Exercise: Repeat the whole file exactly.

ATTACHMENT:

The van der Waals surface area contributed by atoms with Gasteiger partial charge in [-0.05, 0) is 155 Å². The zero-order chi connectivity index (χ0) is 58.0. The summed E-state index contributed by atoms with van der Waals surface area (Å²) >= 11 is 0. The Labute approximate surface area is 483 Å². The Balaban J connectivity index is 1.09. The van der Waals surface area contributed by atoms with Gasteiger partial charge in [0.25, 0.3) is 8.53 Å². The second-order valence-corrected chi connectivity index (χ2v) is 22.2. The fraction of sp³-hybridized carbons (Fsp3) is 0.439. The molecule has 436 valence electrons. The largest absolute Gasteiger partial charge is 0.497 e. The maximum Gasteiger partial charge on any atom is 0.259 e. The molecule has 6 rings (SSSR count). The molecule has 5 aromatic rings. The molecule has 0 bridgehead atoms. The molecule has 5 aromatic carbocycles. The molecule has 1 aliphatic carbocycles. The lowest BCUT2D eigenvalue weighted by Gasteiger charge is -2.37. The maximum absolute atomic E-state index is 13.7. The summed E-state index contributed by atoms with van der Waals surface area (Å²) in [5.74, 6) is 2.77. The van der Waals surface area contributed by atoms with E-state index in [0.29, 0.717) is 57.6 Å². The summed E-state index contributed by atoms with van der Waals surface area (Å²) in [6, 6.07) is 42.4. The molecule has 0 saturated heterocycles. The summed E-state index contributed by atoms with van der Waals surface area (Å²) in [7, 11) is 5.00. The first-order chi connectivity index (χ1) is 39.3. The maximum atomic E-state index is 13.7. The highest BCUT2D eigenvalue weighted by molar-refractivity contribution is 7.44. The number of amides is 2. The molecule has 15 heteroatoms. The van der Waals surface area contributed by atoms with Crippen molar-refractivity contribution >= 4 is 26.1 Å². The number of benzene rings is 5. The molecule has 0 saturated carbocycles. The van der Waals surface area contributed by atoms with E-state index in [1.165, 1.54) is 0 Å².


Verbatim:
The van der Waals surface area contributed by atoms with Gasteiger partial charge in [-0.05, 0) is 155 Å². The zero-order chi connectivity index (χ0) is 58.0. The summed E-state index contributed by atoms with van der Waals surface area (Å²) >= 11 is 0. The Labute approximate surface area is 483 Å². The Balaban J connectivity index is 1.09. The van der Waals surface area contributed by atoms with Gasteiger partial charge in [0.25, 0.3) is 8.53 Å². The second-order valence-corrected chi connectivity index (χ2v) is 22.2. The fraction of sp³-hybridized carbons (Fsp3) is 0.439. The molecule has 436 valence electrons. The largest absolute Gasteiger partial charge is 0.497 e. The maximum Gasteiger partial charge on any atom is 0.259 e. The molecule has 6 rings (SSSR count). The molecule has 5 aromatic rings. The molecule has 0 bridgehead atoms. The molecule has 5 aromatic carbocycles. The molecule has 1 aliphatic carbocycles. The lowest BCUT2D eigenvalue weighted by Gasteiger charge is -2.37. The maximum absolute atomic E-state index is 13.7. The summed E-state index contributed by atoms with van der Waals surface area (Å²) in [5.74, 6) is 2.77. The van der Waals surface area contributed by atoms with E-state index in [0.29, 0.717) is 57.6 Å². The summed E-state index contributed by atoms with van der Waals surface area (Å²) in [6, 6.07) is 42.4. The molecule has 0 saturated heterocycles. The summed E-state index contributed by atoms with van der Waals surface area (Å²) in [7, 11) is 5.00. The first-order chi connectivity index (χ1) is 39.3. The maximum atomic E-state index is 13.7. The highest BCUT2D eigenvalue weighted by molar-refractivity contribution is 7.44. The number of amides is 2. The molecule has 15 heteroatoms. The van der Waals surface area contributed by atoms with Crippen molar-refractivity contribution >= 4 is 26.1 Å². The number of benzene rings is 5. The molecule has 0 saturated carbocycles. The van der Waals surface area contributed by atoms with E-state index in [1.165, 1.54) is 0 Å².